Are you an Internationally Educated Nurse (IEN) with a General Nursing and Midwifery (GNM) or a Nursing Diploma qualification? If so, you might be wondering “Can a GNM Nurse Become an RN in Canada?” The answer is a resounding yes! In this blog post, I explain how I successfully transitioned from a GNM Nurse to a Canadian RN, I will guide you through the steps to make your dream a reality. So, let’s dive in!
Is there any difference between B.Sc and Nursing Diploma Holders in Canada?
If your goal is to become an RN in Canada, then there is no difference between B.Sc and Nursing Diploma holders when it comes to the application process. Both are eligible to apply for registration with the College of Nurses in each province in Canada.
Also Read: How to become a Registered Nurse in Ontario?
In my case,I am Nursing Diploma holder and working as a Registered Nurse in Max Hospital Saket, New Delhi. So don’t need to worry! There are many Nursing Diploma holders like me working as Registered Nurses in Canada.
With that said, if you want to become a Nurse Practitioner or a Nurse Educator, then you may need to pursue a Bachelors of Science in Nursing (BSN).
Steps to Becoming a Registered Nurse in Canada as a GNM Nurse
The process to become a Registered Nurse in Canada is same for both B.Sc Nurses and Nursing Diploma holders . It includes the following steps:
Step 1: NNAS (National Nursing Assessment Service)
The first step in your journey is to apply to the National Nursing Assessment Service (NNAS). This is a centralized application service that assists IENs in obtaining their nursing credentials in Canada. Through NNAS, your educational qualifications, credentials, and work experience will be evaluated to determine your eligibility for further steps. Before you start doing NNAS, make sure to check our latest article on the Essential tips to fast track your NNAS application process in 2023.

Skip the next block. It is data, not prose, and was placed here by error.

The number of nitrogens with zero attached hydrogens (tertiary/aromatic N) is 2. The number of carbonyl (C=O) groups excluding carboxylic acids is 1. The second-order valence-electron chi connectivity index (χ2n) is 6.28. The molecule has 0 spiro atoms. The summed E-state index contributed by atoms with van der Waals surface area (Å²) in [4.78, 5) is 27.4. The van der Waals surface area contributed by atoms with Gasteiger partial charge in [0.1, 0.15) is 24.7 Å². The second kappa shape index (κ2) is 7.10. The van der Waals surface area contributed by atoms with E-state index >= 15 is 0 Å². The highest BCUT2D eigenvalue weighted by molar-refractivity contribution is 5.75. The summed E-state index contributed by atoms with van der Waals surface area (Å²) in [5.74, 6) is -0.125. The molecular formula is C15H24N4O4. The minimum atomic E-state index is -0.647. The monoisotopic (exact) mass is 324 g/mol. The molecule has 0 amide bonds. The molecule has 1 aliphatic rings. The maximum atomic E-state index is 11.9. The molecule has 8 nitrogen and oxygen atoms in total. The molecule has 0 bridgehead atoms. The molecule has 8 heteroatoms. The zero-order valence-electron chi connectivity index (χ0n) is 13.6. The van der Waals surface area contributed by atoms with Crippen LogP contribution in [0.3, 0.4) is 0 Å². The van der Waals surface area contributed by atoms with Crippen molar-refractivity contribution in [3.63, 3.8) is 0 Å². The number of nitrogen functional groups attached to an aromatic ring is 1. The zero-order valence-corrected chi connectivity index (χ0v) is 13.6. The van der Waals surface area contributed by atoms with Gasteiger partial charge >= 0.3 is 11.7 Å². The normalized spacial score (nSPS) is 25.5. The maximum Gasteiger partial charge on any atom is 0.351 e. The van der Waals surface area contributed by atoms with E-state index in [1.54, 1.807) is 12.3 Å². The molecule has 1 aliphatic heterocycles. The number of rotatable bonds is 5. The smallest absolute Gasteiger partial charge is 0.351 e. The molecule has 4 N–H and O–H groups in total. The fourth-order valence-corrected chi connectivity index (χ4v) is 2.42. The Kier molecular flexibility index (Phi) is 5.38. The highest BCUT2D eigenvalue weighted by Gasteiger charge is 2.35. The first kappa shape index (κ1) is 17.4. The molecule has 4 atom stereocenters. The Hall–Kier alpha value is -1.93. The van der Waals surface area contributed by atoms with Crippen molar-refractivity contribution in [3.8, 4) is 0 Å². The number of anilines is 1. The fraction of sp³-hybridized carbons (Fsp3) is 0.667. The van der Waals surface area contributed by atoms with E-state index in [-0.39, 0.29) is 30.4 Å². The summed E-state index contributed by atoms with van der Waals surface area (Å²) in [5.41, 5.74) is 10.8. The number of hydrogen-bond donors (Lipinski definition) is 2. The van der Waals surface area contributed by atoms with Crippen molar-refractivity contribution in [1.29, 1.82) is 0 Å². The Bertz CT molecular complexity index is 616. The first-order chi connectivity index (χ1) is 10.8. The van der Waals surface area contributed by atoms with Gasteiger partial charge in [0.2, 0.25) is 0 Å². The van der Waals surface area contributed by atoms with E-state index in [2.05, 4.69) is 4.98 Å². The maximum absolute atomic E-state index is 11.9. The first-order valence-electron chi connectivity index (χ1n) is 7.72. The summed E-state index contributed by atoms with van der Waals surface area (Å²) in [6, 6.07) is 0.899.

Step 2: Apply to the Regulatory Body
Once you receive a positive NNAS Advisory Report, the next step is to apply to the regulatory body in the Canadian province where you wish to become a registered nurse. Each province has its own regulatory body, such as the College of Nurses of Ontario (CNO) or the British Columbia College of Nursing Professionals (BCCNP). Their role is to assess your application, ensure you meet their requirements, and grant you registration.
Step 3: Write the NCLEX-RN Exam
Upon receiving eligibility from the regulatory body, you will be required to write the NCLEX-RN (National Council Licensure Examination for Registered Nurses) exam. This exam tests your nursing knowledge and skills to ensure you meet the standards set by the nursing profession in Canada, USA and Australia. Passing the NCLEX-RN is a crucial step toward becoming a registered nurse.
If you have passed NCLEX-RN exam after April 2023, you can transfer the results to the Nursing Regulatory Body in Canada. Provinces like Ontario, accepts the exam results without having to write the exam again.
Step 4: Fulfill Other Requirements